When we realize that no one hurts another unless they have been hurt, that no one hates another unless they have been hated or taught to hate, that no one is unforgiving unless they themselves haven’t been shown forgiveness, then perhaps we can muster compassion for our enemy. When we realize that those who display anger and hate on the outside are sick and hurting on the inside, we may be able to have love and empathy for them.

Unconditional love is affection without limitation and love without condition. We may think we have received unconditional love in our lives. We may think we have given unconditional love in our lives. Although we may approach unconditional love at times in our life, I think we are imperfect creatures and therefore our love is also imperfect. Experiencing something even close to an unconditional love, on the giving or receiving end, feels wonderful.   

An unconditional love would necessarily evolve to a desire for the happiness of all creatures. There is no such thing as an unconditional love of one, without having an unconditional love for all. Unconditional love knows no constraints or boundaries.  The ancient Greeks and then the early Christians used the term Agape to describe this universal love.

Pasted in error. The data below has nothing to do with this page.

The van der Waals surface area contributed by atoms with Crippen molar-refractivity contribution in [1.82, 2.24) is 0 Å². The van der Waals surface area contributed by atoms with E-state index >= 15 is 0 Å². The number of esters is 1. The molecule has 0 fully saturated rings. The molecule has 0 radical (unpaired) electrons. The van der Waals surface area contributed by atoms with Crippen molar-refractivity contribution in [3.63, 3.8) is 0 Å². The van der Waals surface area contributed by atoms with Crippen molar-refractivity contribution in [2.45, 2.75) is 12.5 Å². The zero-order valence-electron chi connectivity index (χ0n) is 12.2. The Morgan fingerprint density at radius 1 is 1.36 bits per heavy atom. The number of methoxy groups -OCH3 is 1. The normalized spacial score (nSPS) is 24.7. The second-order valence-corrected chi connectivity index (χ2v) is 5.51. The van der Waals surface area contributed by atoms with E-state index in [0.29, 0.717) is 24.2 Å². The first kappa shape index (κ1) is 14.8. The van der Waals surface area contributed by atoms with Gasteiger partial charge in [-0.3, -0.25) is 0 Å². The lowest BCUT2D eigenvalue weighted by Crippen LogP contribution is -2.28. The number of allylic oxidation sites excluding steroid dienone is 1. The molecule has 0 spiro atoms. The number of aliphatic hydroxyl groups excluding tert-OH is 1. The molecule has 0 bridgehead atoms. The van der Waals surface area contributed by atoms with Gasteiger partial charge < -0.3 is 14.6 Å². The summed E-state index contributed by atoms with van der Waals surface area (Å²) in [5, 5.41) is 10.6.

The Hindus and Buddhists have a term called Ahimsa. This is to cause no (unnecessary) harm to any living thing. Ahimsa is a multidimensional concept, inspired by the premise that all living beings have the spark of the divine spiritual energy; therefore, to hurt another being is to hurt ourself. Ahimsa has also been related to the notion that any violence has karmic consequences.

Buddhism takes this concept one step further to what is called Bodhicitta, which is expressed as Loving-Kindness and Compassion. The point is to develop Bodhicitta for all living (sentient) beings. The principle of Loving-Kindness and Compassion could be understood as treating all living beings as if we were their mother. A mother will do anything for the benefit of her child.

This love naturally expands to a love of all…the Earth, the universe, God.

At every moment, we have the opportunity to choose how to act. To be completely mindful of our actions means that in every interaction with another being we will consciously act with Loving-Kindness and Compassion.

We are never done evol-ving our love.

It is never perfected in a lifetime.

It can always grow larger, deeper, stronger.

The EVOL-ution of LOVE continues through the generations.

Increasing our ability to forgive expands love
Increasing our compassion expands love
Increasing our loving-kindness expands love
Increasing our humility expands love
Increasing our awareness of ourselves and our impact on others expands love
Diminishing our sense of entitlement expands love
Diminishing judgment expands love